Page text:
• Death: Yeah, it’s here too.  Instant death effects do exist, at that, though in this case I’m tempted to make it so that it either ends at the end of battle, or force resource expenditure on out-of-combat revival items.  In-combat revival is going to be harder to get a hold of by comparison.
  • Poison: debating a higher amount of MHP damage than usual for the normal case for PCs: 23% mHP per turn.  There will be multiple versions to make it viable against stronger enemies without it being overpowering–12% and 4% damage versions that piggyback on PC skills and allow it to continue being a useful investment.  In essence it’d be three statuses, but the general idea is the same: player-available debilitating-type, damage per turn.  Persists outside of battle (testing permitting), physical status.
  • Stun: Player-available, disabling status, lasts until next action.  This is basically a way to remove the target’s next action.  No cure possible.
  • Sealed: Player-available, restricting status, disables magic use (but not physical ability use).  Mental status.
  • Crest Sealed: Enemy/plot-exclusive, restricting status, disables magic from sigil crests (and only sigil crests–innate magic is not affected) Mental/Plot status.
  • Disabled: Player-available, restricting status, disables physical attacks and physical techniques.  Physical status.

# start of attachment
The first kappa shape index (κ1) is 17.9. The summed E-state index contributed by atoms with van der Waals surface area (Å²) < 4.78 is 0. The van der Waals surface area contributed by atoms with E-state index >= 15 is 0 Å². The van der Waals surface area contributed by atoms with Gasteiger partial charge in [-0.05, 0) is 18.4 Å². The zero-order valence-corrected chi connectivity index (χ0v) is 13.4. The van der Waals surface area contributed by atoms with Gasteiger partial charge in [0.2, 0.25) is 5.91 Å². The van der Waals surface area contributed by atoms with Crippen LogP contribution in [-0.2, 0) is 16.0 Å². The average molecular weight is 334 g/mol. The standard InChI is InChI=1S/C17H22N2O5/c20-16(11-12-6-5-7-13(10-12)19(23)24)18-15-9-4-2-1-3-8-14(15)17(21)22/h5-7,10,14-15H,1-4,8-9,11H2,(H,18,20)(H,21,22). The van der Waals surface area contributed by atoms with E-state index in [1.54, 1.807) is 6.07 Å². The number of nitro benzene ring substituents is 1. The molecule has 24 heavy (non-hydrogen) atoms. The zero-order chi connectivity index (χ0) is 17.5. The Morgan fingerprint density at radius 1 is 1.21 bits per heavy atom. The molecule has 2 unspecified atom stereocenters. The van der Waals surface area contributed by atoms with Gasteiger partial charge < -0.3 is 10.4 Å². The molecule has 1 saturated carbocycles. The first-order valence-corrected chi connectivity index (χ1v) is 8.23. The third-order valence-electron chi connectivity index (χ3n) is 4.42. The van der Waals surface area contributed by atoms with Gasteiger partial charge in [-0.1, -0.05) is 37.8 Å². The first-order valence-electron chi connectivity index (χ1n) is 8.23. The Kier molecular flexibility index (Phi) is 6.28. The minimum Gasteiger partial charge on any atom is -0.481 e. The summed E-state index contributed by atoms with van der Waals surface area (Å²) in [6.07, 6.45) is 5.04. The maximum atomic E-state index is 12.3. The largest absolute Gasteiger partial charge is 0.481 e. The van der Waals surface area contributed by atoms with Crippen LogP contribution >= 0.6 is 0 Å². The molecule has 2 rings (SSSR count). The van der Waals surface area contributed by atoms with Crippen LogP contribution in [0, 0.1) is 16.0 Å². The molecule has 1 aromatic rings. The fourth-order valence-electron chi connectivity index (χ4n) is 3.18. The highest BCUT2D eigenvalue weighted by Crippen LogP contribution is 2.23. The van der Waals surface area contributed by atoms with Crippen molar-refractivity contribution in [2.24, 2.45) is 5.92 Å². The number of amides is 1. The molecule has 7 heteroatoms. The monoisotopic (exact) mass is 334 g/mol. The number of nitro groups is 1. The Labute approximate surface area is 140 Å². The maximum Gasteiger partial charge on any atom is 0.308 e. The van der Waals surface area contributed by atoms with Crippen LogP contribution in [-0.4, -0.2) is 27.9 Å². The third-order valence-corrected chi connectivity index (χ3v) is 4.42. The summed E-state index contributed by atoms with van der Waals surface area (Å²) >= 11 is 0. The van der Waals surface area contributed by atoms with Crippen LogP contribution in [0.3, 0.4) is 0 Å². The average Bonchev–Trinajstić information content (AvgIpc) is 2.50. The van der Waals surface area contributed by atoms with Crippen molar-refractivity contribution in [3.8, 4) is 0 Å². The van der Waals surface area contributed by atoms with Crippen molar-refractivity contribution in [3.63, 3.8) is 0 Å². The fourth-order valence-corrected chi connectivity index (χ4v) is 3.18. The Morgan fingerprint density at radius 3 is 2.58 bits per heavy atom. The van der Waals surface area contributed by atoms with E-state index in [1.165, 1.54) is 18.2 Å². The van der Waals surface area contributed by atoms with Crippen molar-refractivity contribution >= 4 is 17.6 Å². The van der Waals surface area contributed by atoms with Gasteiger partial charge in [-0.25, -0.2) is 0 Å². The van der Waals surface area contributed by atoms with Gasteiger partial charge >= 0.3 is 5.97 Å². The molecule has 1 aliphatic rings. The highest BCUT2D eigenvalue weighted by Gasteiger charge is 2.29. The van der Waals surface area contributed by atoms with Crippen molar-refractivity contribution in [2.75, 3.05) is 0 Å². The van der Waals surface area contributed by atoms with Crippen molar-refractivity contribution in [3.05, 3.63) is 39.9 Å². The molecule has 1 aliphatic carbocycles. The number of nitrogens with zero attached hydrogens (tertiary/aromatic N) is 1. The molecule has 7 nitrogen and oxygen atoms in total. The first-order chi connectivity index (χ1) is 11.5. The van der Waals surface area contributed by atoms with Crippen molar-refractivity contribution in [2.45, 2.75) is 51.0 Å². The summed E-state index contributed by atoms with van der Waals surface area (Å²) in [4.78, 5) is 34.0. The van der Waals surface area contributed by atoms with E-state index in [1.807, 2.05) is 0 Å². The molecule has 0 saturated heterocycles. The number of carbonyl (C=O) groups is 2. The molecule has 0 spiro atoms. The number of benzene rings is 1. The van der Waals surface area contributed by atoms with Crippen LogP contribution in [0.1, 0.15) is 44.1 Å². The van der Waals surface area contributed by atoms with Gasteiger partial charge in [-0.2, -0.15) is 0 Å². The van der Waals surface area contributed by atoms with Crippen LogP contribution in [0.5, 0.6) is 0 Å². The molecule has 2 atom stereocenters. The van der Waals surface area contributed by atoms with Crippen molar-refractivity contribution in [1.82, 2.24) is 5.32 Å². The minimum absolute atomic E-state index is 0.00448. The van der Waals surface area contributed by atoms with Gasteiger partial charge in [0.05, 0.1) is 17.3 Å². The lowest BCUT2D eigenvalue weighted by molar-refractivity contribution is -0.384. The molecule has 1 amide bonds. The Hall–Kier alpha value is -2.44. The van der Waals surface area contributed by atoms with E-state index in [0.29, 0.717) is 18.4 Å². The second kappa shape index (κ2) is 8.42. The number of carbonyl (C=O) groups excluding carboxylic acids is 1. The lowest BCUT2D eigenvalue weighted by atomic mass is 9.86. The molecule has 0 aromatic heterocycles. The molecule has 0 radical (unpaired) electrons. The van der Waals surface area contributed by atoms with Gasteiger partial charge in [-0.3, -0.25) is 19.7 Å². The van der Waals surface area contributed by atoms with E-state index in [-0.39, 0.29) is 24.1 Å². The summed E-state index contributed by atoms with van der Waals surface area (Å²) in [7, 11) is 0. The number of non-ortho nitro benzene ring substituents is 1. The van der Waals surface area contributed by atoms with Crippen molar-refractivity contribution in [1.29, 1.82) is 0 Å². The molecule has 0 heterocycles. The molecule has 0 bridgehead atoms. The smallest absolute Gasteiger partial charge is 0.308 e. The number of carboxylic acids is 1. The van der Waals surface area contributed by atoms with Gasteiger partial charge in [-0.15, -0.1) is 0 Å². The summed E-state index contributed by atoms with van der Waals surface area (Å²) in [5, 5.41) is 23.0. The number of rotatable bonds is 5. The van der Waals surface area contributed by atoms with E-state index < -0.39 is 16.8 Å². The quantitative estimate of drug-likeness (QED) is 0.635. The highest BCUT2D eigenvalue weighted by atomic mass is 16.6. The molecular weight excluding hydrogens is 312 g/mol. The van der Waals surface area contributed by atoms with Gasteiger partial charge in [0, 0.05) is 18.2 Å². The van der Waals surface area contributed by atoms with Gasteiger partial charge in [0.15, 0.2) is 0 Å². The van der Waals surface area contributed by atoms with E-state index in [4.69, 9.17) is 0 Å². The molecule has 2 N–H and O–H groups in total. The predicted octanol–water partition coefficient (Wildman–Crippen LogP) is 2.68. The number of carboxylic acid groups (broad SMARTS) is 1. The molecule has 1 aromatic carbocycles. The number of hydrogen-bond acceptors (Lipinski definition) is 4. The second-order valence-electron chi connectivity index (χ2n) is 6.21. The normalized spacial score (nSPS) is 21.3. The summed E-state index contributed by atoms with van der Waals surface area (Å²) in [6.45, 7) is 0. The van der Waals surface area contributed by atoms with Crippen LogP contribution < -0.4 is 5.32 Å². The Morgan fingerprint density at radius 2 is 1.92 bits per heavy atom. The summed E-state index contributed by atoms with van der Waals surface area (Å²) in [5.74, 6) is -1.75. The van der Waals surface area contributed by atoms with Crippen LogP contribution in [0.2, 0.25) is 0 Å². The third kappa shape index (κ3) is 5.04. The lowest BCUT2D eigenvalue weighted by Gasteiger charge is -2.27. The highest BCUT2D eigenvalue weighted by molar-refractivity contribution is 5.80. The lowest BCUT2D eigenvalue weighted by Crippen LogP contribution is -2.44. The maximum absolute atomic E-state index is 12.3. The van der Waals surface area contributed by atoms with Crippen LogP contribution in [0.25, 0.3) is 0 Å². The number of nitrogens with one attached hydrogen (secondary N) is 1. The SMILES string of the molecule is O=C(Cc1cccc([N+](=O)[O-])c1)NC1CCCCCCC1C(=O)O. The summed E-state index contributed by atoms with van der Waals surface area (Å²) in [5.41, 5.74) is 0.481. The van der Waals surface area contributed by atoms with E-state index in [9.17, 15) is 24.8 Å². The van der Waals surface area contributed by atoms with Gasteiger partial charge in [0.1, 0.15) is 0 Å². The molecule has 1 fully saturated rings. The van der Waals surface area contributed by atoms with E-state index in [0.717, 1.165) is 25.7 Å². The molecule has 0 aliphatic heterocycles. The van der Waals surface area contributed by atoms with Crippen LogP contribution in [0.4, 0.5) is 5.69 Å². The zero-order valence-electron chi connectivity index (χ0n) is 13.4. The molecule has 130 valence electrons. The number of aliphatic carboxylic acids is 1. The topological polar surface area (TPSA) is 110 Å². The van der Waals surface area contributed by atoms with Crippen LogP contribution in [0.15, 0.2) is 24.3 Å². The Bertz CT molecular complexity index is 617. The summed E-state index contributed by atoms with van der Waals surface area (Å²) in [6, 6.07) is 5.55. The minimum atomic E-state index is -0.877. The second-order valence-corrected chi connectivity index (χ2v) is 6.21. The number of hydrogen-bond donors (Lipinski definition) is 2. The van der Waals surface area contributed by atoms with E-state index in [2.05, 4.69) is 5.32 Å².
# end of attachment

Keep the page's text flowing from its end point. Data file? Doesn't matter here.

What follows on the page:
• Daunted: Player-available or enemy-exclusive, debilitating status, decreases target’s Exceed to 0 next turn.  Mental status.
  • Fatigued: Player-available or enemy-exclusive, debilitating status, target’s Stamina decreases by 10%  per turn.  Mental status
  • Sickened: Player-available, debilitating status, target does not benefit from healing.  Physical status.
  • Enraged: Player-available, control status, fixes on AI control, and disables Defend for players.  Varied AI effects for enemies.  Mental status.
  • Bound: Player-available or enemy-exclusive, debilitating status, target cannot evade or counterattack.  Physical status.
  • [Element] Imbued: Player-available status, enhancement status, target’s weapon attacks become [element], gains 50% resistance and 50% weakness pertaining to [element]’s strengths and weaknesses.
  • Blind: Player-available, debilitating status, reduces target accuracy by 40%.  Physical status.
  • Sleep: Player-available, disabling status, target cannot act until battle end, cured, or hit.  Mental status.
  • Paralysis: Player-available, disabling status, target cannot act until cured or status ends.  Physical status.
  • Unlucky: Enemy-exclusive status, debilitating status, reduces target critical rate and critical evasion by 100%.  Mental status.

This isn’t all of the status effects I can think of, but it’s definitely a large sampling, and a starting point.  Of course, as a tentative list, it’s to my advantage that while I can build around it, I do not necessarily have to stick to it, and may in fact change it as necessary, most likely during skillset evaluation when it will most definitely stand to be pared down.  As it stands, this is more than enough on the subject for now.  Status is quite a useful tool to vary the offensive options in a game, but care must be used in its implementation.  This has been another post of Gratuitous JRPG, and this is Epic Alphonse, signing out until next time.


Posted June 10, 2013 by EpicAlphonse in Uncategorized